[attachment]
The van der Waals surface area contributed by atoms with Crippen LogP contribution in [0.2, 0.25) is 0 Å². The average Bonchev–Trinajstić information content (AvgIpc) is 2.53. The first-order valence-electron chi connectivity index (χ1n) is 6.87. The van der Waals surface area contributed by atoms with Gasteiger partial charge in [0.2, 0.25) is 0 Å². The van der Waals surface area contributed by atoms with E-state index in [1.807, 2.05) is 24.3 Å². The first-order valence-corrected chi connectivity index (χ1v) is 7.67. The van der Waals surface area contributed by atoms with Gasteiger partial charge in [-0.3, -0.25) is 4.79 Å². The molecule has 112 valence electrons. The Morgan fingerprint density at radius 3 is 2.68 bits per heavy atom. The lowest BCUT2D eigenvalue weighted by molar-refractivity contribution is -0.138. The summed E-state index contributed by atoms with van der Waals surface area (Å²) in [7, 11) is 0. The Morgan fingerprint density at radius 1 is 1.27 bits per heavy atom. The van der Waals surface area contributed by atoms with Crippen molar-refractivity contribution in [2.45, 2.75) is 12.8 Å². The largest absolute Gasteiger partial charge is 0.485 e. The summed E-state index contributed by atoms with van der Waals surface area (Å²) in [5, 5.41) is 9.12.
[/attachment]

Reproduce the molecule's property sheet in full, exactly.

The van der Waals surface area contributed by atoms with Crippen LogP contribution in [0.2, 0.25) is 0 Å². The average Bonchev–Trinajstić information content (AvgIpc) is 2.53. The first-order valence-electron chi connectivity index (χ1n) is 6.87. The van der Waals surface area contributed by atoms with Gasteiger partial charge in [0.2, 0.25) is 0 Å². The van der Waals surface area contributed by atoms with E-state index in [1.807, 2.05) is 24.3 Å². The first-order valence-corrected chi connectivity index (χ1v) is 7.67. The van der Waals surface area contributed by atoms with Gasteiger partial charge in [-0.3, -0.25) is 4.79 Å². The molecule has 112 valence electrons. The Morgan fingerprint density at radius 3 is 2.68 bits per heavy atom. The lowest BCUT2D eigenvalue weighted by molar-refractivity contribution is -0.138. The summed E-state index contributed by atoms with van der Waals surface area (Å²) in [7, 11) is 0. The Morgan fingerprint density at radius 1 is 1.27 bits per heavy atom. The van der Waals surface area contributed by atoms with Crippen molar-refractivity contribution in [2.45, 2.75) is 12.8 Å². The largest absolute Gasteiger partial charge is 0.485 e. The summed E-state index contributed by atoms with van der Waals surface area (Å²) in [5, 5.41) is 9.12.